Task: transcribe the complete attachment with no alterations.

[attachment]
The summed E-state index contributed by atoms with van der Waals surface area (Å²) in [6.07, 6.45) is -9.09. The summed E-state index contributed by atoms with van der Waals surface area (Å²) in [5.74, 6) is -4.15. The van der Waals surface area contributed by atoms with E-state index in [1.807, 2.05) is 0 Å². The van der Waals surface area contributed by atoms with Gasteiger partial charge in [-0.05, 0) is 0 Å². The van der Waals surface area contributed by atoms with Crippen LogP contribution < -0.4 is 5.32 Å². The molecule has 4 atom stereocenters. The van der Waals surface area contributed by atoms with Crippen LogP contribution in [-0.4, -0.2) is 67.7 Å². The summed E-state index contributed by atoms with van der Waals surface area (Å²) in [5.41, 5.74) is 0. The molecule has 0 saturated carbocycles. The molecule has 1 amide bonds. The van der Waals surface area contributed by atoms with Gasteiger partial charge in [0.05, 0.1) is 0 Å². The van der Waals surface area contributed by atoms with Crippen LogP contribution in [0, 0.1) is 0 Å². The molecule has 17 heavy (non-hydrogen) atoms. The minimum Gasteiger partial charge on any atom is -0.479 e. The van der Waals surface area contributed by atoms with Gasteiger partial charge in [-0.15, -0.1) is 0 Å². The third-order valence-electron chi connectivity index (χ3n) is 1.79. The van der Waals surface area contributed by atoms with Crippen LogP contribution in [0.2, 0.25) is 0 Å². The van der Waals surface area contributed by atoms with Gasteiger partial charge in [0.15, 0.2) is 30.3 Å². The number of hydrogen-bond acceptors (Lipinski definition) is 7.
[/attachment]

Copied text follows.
The summed E-state index contributed by atoms with van der Waals surface area (Å²) in [6.07, 6.45) is -9.09. The summed E-state index contributed by atoms with van der Waals surface area (Å²) in [5.74, 6) is -4.15. The van der Waals surface area contributed by atoms with E-state index in [1.807, 2.05) is 0 Å². The van der Waals surface area contributed by atoms with Gasteiger partial charge in [-0.05, 0) is 0 Å². The van der Waals surface area contributed by atoms with Crippen LogP contribution < -0.4 is 5.32 Å². The molecule has 4 atom stereocenters. The van der Waals surface area contributed by atoms with Crippen LogP contribution in [-0.4, -0.2) is 67.7 Å². The summed E-state index contributed by atoms with van der Waals surface area (Å²) in [5.41, 5.74) is 0. The molecule has 0 saturated carbocycles. The molecule has 1 amide bonds. The van der Waals surface area contributed by atoms with Gasteiger partial charge in [0.05, 0.1) is 0 Å². The van der Waals surface area contributed by atoms with Crippen LogP contribution in [0, 0.1) is 0 Å². The molecule has 17 heavy (non-hydrogen) atoms. The minimum Gasteiger partial charge on any atom is -0.479 e. The van der Waals surface area contributed by atoms with Gasteiger partial charge in [-0.15, -0.1) is 0 Å². The third-order valence-electron chi connectivity index (χ3n) is 1.79. The van der Waals surface area contributed by atoms with Crippen LogP contribution in [0.2, 0.25) is 0 Å². The van der Waals surface area contributed by atoms with Gasteiger partial charge in [0.15, 0.2) is 30.3 Å². The number of hydrogen-bond acceptors (Lipinski definition) is 7.